In the current vampire boomlet, True Blood (HBO, Sundays and elsewhere, and On Demand) serves as the erotic dark side of Twilight’s romantic intentions. Twilight made me tired; True Blood just makes me feel dirty.
Meant, I think, as a way for HBO to challenge the dominance of Showtime After Dark and Cinemax’s More Max softcore late night programming, True Blood tries for a kind of arty high camp… and, largely, misses. Though it’s a fascinating watch in a train wreck sort of way, True Blood unpacks classist, sexist, regionalist (and not to be outdone, racial) stereotypes and basks in the superiority of being better than the people it depicts. You don’t just need a shower after it to wash off the oversexed goings on, but to wash away the vicarious thrill of feeling superior to the lower class.
From the get go (a lusty handjob in a car between two characters we’ll never see again), True Blood’s
intentions are clear. We are down in the Louisiana Bayou, centered on
the town of Bon Temps (heh), in a post Vampiric America where Vampires
have been able to “come out of hiding” after the development (in Japan,
natch) of a synthetic blood drink. And naturally… all hell breaks loose.
True Blood centers on the Stackhouse family, primarily Sookie, a young woman with telepathic powers, and her dumb, ne’er do well brother Jason. Sookie works at a local bar (apparently the Bayou version of Hooters), where the owner is in love with her, and she can read the patrons minds. Until one night, a vampire arives, and she discovers a mind she can’t read.
Mostly, though the series is Tennessee Williams rewritten for Penthouse: every old Southern trope rehashed as predicatbly as possible, and all in service to lusty sex. See, it’s hot in the Bayou, and who can be expected to wear clothes, talk with any intelligence, or focus on anything more than satisfying their most basic needs?
All of this is rolled up not so much in Sookie, but in Jason, possibly the most two dimensional representation of dumb white trash ever thought up. Jason’s mostly an amiable dunce (”dumb as a box of hair” as one character puts it), with no real job prospects and interested in little more than getting laid as energetically as possible. And what a boon for us, we get to see his conquests in lusty detail. Characters on the gay witchfest Dante’s Cove - another probable inspiration for this show - have more depth while wearing less and sleeping around more (more sad proof that this show, done with more nerve, and possibly less thought, could achieve better results). Though Ryan Kwanten (previously best known as part of the ab-fest on Summerland) goes at it with gusto, it’s really a role that’s pretty much an offensive cartoon, which if it were about anyone other than a white man would probably have people up in arms.
When creator Alan Ball rouses himself to anything approaching depth, True Blood makes a stab at developing Vampirism as a metaphor for gayness; the Vampires are trying to get a Civil Rights Bill passed in Congress and their main opponents on the show are conservative right religious types. Like everything else, the metaphor is heavy handed and unsubtle (”God Hates Fangs” says a lit sign in the credits, which is a witty perversion of a far more hateful slogan in real life), but there’s something to it… I’m just not sure it’s what Ball intends.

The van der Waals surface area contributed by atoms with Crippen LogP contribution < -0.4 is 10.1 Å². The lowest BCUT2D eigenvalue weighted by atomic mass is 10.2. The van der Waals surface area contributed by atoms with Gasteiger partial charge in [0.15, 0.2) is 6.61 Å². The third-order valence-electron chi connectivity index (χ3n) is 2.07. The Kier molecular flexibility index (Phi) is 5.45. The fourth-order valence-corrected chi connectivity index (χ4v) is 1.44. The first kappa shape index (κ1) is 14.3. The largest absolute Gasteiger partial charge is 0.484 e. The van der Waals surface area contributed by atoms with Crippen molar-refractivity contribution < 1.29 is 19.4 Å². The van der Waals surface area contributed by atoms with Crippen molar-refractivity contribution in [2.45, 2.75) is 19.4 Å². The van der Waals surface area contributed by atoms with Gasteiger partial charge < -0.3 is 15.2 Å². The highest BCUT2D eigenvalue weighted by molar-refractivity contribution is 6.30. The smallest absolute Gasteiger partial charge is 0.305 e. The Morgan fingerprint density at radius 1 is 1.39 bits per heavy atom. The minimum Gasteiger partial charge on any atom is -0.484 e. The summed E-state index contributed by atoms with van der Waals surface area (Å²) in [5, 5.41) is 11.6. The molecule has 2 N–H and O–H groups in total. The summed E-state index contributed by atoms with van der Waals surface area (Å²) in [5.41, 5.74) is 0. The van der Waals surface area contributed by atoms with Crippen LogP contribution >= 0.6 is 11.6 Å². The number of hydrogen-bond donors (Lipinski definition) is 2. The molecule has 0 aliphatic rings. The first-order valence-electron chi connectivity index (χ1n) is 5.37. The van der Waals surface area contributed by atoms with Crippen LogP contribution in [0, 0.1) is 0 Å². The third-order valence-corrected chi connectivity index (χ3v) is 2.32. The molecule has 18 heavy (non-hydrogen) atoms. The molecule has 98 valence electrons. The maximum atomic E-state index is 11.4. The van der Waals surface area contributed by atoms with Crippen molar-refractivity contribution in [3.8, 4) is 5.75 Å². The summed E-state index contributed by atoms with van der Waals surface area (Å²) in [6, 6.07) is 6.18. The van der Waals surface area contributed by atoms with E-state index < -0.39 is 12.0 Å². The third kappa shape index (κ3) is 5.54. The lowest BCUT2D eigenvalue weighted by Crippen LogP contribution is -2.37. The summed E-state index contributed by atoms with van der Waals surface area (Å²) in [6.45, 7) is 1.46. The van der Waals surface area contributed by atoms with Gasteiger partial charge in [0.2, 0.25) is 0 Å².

Indeed what Ball is going for is a bit of a mystery, but the creator of Six Feet Under seems mostly trying to avoid the previous series high toned seriousness, to have a chance, I think to cut loose and lighten up. That might make for a welcome diversion, but Ball can’t find the tone he’s aiming for - alternately salacious and buttoned up, humorous and serious, True Blood lurches from high melodrama to high camp, often in the same scene, and one literally can’t tell whether to laugh or cry. Given almost no character worth caring about, it’s hard to be moved. And harder still to take any of this remotely seriously, even as horror fantasy. Indeed, the lack of suspense elements may be Ball’s biggest deficit.
Anna Paquin has certainly matured into quite the blonde bombshell, but her performance of Sookie is all over the place. She’s not especially helped by Kwanten, either, or by Stephen Moyer as the vampire, Bill Compton. Moyer is certainly no Robert Pattinson, but Compton basically serves the same function: a Bronte-an dark hunk whose twisted desires keep the heroine guessing and off balance, all courtly manners and dark lusts. Like the rest of the cast, the main stars are attractive enough but stuck mostly selling ancient stereotypes about the south, the working class, with no particular new depth or insights; which makes the presentation of its black and gay characters especially cruel and thoughtless.
If Ball means to suggest that the problem with our oversexed culture comes from the lower classes, he’s doing an admirable job; I’m not sure that helps the case that every perverse desire is as normal as the next, or whatever is meant to be conveyed in the Vampire-as-gay metaphor he’s working out. It hardly matters in the deep fried Southern cornpone he’s serving up, anyway - the real problems with True Blood come in the casual superiority of the upperclass audience its aimed at finding nothing of themselves - or nothing worth cheering on, anyway - in these characters. Overheated, oversexed, and yet fully undercooked, True Blood pants heavily, but just can’t quite get it up. And that’s a metaphor, too… just not the one I think they had in mind.